Severe, miserable weather is no stranger to the peninsula, and the plan takes notice. It proposes to increase public awareness of severe winter storm mitigation efforts and emergency response the functions of such agencies as the National Weather Service and the Alaska Division of Homeland Security and Emergency Management, among others. It also would continue enhancing weather monitoring and warning systems, expanding local weather monitoring programs and efforts to minimize storm damage.
The plan also calls for identifying vulnerabilities to and increasing public awareness of tsunamis and seiches and enhancing tsunami-warning systems.
Some 51,000 people live within the borough and its economy depends on a variety of resources and industries that are spread out across its 24,000 square miles. Its size and "substantial regional variations" in climate and geography contribute to its vulnerability to natural hazards, according to the executive summary.
"While it is not possible to prevent natural disasters from occurring, it is feasible to minimize their impact to life and property with well-defined comprehensive hazard mitigation planning," the plan says.
Contributing their own plans to the overall all-hazard plan were five of the borough's six incorporated cities, including Homer, Kachemak City, Kenai, Seward and Soldotna. Seldovia has not yet moved to create a plan. Port Graham has included its flood mitigation plan. Also included in the document is the Interagency All Lands-All Hands (Wildfire) Action Plan developed by an interagency coordinating committee that includes the Kenai Peninsula Borough.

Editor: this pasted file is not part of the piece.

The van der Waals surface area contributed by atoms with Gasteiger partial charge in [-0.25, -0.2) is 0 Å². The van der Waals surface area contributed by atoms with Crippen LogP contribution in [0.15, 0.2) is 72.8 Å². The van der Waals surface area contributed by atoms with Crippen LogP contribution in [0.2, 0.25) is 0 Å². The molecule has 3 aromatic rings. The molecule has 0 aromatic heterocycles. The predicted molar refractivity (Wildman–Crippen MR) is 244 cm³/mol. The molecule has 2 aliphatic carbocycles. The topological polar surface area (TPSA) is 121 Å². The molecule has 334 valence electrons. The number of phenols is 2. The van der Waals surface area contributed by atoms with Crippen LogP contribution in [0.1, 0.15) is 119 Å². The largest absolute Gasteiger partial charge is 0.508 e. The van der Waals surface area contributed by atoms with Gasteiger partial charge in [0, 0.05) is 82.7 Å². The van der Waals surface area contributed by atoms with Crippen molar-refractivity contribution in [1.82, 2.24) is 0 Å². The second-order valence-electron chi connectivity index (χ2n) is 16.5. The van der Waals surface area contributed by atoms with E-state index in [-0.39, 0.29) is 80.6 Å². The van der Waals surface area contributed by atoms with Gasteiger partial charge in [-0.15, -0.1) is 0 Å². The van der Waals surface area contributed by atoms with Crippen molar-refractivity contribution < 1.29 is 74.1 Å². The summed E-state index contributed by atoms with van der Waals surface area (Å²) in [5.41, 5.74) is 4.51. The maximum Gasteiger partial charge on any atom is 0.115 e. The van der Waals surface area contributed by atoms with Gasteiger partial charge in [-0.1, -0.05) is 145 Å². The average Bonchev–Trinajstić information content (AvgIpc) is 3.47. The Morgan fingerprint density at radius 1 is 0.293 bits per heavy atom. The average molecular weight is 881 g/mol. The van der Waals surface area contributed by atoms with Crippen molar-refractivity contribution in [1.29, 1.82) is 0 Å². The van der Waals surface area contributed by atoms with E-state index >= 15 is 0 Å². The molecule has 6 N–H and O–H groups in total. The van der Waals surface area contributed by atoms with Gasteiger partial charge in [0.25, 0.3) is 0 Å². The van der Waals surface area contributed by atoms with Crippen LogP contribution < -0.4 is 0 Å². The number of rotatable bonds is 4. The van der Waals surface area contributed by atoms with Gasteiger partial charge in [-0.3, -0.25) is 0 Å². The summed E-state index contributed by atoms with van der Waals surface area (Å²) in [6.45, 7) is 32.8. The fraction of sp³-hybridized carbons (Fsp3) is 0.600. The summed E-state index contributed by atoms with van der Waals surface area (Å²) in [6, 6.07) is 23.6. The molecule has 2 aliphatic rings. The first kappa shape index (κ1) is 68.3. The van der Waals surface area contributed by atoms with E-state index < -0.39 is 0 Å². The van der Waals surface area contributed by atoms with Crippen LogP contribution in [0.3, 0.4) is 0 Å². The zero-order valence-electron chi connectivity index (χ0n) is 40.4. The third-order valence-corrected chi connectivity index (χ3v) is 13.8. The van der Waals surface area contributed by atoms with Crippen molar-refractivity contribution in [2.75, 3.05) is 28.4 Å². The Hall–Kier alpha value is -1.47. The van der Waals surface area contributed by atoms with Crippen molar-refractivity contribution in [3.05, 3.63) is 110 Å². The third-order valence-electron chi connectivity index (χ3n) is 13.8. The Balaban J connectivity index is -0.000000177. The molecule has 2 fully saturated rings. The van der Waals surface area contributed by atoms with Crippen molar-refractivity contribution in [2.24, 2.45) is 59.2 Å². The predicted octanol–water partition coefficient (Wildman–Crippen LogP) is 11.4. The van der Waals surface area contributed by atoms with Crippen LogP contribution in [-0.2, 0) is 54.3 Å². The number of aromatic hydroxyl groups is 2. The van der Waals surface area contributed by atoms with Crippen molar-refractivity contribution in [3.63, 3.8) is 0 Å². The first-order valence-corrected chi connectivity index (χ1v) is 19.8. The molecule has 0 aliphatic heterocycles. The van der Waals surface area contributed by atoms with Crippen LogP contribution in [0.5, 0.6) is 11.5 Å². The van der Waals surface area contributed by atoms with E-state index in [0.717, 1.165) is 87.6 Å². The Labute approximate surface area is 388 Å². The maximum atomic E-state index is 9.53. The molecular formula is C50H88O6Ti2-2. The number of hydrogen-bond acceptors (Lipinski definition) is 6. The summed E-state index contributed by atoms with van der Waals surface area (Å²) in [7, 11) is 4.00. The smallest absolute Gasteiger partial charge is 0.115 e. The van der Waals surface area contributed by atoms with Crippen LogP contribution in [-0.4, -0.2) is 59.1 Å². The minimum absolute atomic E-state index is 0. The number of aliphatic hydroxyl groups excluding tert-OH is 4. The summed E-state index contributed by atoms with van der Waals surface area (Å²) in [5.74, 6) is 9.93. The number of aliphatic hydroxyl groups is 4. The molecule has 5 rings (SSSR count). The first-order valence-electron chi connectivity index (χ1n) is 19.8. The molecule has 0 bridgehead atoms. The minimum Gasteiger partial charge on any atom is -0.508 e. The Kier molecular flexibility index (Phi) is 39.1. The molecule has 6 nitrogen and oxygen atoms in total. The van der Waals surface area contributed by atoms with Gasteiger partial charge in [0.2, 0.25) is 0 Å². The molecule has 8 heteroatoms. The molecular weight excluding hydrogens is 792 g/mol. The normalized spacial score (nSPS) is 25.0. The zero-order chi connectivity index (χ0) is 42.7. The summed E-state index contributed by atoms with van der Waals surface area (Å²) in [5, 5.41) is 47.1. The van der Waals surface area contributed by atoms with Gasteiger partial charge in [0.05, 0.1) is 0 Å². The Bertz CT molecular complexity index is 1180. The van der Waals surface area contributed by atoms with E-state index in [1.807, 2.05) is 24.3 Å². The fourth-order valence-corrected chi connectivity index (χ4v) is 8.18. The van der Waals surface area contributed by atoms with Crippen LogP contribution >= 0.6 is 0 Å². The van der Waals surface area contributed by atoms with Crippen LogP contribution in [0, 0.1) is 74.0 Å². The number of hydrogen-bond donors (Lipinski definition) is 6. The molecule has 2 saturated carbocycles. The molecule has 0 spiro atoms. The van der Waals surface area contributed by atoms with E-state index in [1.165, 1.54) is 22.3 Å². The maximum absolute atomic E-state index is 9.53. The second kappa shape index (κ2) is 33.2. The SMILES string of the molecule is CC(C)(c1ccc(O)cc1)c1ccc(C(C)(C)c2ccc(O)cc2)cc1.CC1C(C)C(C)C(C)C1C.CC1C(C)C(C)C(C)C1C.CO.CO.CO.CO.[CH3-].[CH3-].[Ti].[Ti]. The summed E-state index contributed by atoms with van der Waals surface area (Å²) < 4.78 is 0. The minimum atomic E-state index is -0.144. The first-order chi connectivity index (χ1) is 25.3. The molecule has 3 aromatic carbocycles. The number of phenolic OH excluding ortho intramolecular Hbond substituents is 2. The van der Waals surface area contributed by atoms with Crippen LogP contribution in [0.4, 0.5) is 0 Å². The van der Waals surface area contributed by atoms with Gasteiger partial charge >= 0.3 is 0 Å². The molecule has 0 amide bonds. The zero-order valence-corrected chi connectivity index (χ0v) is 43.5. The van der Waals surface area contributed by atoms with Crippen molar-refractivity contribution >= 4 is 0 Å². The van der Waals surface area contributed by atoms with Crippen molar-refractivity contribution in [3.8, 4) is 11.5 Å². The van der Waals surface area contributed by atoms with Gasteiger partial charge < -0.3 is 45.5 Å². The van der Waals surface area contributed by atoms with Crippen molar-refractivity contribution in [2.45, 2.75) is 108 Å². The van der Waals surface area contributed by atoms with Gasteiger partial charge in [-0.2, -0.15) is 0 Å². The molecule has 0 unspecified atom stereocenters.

The mitigation strategies and action items outlined in the document were not prioritized. An interdepartmental steering committee will be established for that purpose that will include an assembly member and director-level representatives from key borough departments, including the mayor's office and the school district. The group will use a cost-benefit approach to prioritizing projects, budgeting resources and assigning implementation and project administration responsibilities, the plan said.
The plan-development project was done with the help of a $50,000 grant received by the Office of Emergency Management in 2003 from the Alaska Office of Homeland Security and Emergency Services. The borough had a deadline of Nov. 4 for developing a plan that would meet Federal Emergency Management Agency approval.
In a memo to the assembly in September, Gibbs noted the plan had two purposes: to be "a viable tool" with which to reduce threats of damage and loss faced by communities, and to become the necessary prerequisite for receiving future state and federal hazard mitigation funding.
Reached Tuesday, Gibbs said the genesis of the all-hazard plan project came in the wake of the 2002 flooding when the borough began looking at upgrading its flood mitigation plan. That opened the door to broadening the scope of work to create the kind of all-hazard plan required by FEMA for access to certain emergency management funding.
The plan is not yet complete, though it is enough to hand to FEMA for approval. Gibbs said the borough only had funding enough to identify and create mitigation strategies for the five types of hazards listed above.
Still to be developed and added to the plan are in-depth sections dealing with the threats from volcanoes, as well as those from technological hazards, such as interruptions to computer systems, Gibbs said. There may eventually be a separate section dealing with threats of terrorism.
The work now also will involve prioritizing the hazards and identifying projects that could be eligible for grants, he said.